Javier E. Trujillo ponders Hans Zimmer’s involvement in No Time to Die.
Approximately two months ago, James Bond Radio reported they had heard that composer Dan Romer may be exiting his role on the 25th James Bond film, No Time To Die. As has been the case with this production, Eon kept mum and nothing else was heard on the matter, leaving fans to wonder if there was any truth to the rumor. Speculation broke early this year that possibly someone from Zimmer’s company, Remote Control, would get the nod to take the reins if Romer had indeed exited. This led to some championing names like Lorne Balfe or Henry Jackman as good candidates to assume the duties.
Speculation ended on January 6th when Jon Burlingame, no stranger to 007 fans as the author of The Music of James Bond, broke on Variety that Hans Zimmer himself would take over as the film’s composer. Burlingame further states, and without official confirmation, that due to the tight release schedule, he may have to take on help to meet the date. Names have been touted like Benjamin Wallfisch and Lorne Balfe to be possible collaborators. With 85 days until the UK release as of this writing, they’ll have to hurry.
With ten Oscar nominations, including one win for The Lion King (1994), the composer of films like Rain Man, Gladiator, Driving Miss Daisy, Mission: Impossible II, and The Dark Knight Trilogy, had many fans excited at the news. Others, like myself, felt a sense of trepidation that we weren’t out of the woods yet. As heralded as he is, recent scores have felt very similar, with heavy percussion driving the music forward and a few droning notes held and repeated. A very far cry from the sound John Barry defined the series with and David Arnold carried forward into the new millennium.
It’s easy to lump Zimmer’s current musical output with a broad stroke and characterize it a certain way, but it’s not all ominous heavy notes. One only has to look to 2014’s The Amazing Spider-Man 2. Interviews with Zimmer around that time mention him wanting to get away from the “dark” of Batman and bring more of the “light” to Spider-Man. He also mentions the lack of an iconic theme for the Wall-Crawler. Teamed with “The Magnificent Six”, whose members include the likes of Pharrell, Johnny Marr, and Junkie XL, Zimmer did provide a rousing melody that accompanied several heroic moments in the movie. It’s possible Zimmer could bring familiar Bond leitmotifs to bear, something the film needs after the score for SPECTRE to make 007 fans happy.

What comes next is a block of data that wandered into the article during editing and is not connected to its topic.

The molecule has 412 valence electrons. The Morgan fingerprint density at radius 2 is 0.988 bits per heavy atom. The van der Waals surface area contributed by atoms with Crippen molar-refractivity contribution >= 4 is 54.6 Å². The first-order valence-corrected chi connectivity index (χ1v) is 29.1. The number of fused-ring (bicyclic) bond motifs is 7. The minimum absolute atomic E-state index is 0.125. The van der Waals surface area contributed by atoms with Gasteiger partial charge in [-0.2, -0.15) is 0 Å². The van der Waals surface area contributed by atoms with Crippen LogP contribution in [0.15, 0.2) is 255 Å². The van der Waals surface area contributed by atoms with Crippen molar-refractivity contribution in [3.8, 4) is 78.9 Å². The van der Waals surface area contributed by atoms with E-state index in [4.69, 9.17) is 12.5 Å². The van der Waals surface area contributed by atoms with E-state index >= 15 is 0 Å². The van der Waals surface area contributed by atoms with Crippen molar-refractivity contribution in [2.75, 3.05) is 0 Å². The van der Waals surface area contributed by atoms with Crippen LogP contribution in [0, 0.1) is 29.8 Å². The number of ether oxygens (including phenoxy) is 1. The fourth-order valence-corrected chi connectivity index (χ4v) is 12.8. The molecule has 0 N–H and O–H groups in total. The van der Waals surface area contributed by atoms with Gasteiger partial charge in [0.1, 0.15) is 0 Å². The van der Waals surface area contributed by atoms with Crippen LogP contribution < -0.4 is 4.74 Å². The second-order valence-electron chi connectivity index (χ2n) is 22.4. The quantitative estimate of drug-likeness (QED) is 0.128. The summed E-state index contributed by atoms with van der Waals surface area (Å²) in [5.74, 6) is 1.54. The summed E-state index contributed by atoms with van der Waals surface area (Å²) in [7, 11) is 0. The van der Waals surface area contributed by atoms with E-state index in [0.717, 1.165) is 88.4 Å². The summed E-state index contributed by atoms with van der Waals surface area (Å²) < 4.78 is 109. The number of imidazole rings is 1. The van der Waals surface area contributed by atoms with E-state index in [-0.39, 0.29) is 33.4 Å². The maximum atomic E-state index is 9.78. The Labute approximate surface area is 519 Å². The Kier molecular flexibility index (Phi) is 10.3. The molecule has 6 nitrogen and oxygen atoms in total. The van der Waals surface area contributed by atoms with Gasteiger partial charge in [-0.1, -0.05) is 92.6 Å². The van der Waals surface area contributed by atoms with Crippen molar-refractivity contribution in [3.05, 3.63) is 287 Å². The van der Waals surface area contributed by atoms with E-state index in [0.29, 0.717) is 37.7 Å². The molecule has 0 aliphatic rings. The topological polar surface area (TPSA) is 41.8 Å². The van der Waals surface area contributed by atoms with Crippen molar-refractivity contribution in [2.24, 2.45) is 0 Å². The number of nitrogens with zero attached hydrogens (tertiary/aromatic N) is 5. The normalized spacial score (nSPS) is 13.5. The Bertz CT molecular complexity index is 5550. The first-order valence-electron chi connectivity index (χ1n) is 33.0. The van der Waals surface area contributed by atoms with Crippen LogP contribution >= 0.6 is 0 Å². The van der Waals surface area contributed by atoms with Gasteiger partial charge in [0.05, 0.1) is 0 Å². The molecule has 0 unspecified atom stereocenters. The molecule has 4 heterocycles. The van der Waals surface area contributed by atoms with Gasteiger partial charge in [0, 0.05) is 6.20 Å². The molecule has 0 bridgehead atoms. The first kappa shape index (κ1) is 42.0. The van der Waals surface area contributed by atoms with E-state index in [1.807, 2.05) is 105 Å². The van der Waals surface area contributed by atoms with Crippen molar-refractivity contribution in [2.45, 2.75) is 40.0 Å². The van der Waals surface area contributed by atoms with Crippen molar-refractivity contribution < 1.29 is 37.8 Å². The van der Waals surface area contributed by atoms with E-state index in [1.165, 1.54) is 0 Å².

No mention has been made yet of the main title song. One would hope that this late in the game it’s been decided and hopefully recorded. If so, that could make Zimmer’s job easier as he could work it into his score if the tune has been figured out. Using the main title theme in the music itself has been a key element in a James Bond score. Look at On Her Majesty’s Secret Service, The Living Daylights, and Tomorrow Never Dies. Whilst the latter doesn’t have the Sheryl Crow song prominently in the score, it does close with the David Arnold composition, Surrender. Surrender itself was meant to be the theme by Arnold and its melody is felt throughout the entire film’s runtime, along with, most importantly, past John Barry cues that heavily relied on variations of The James Bond Theme. For those unsatisfied with Eric Serra’s contribution to Goldeneye, it was a cause for rejoicing. If Zimmer follows Arnold’s example of being true to the Barry sound with liberal doses of The James Bond Theme, audiences around the world could be in for an aural treat as we say goodbye to Daniel Craig.
The Bond sound is very distinct and there has been little evidence of that style in Zimmer’s work. It doesn’t mean he can’t do it and I sincerely hope he can. Bond music should be melodic, jazzy, brassy, and elegant. The right score can make or break a film. The right melody can bring life to a scene and say the unspoken words needed. Consider a scene in Die Another Day – Bond has been held prisoner and tortured for over a year, then detained by his own government, who believe he may have been leaking intelligence. He makes his escape to a nearby hotel, soaking wet, disheveled with scraggly hair and unkempt beard. As he saunters in wearing hospital pyjamas, David Arnold’s track, Kiss of Life, says he might not look like it, but this is JAMES BOND. The way the horns sound off their notes lets you know this is the coolest, suavest guy in the room. If Zimmer and his team can capture this raw essence of 007, No Time To Die will be in good hands.
In the meantime, the clock is ticking down to zero and Bond fans all over the world wait with bated breath for future announcements as we reach the home stretch. If the first trailer was any indicator, we are in for something special to close out the Daniel Craig era. I raise a martini in hopes that he goes out on a high note.
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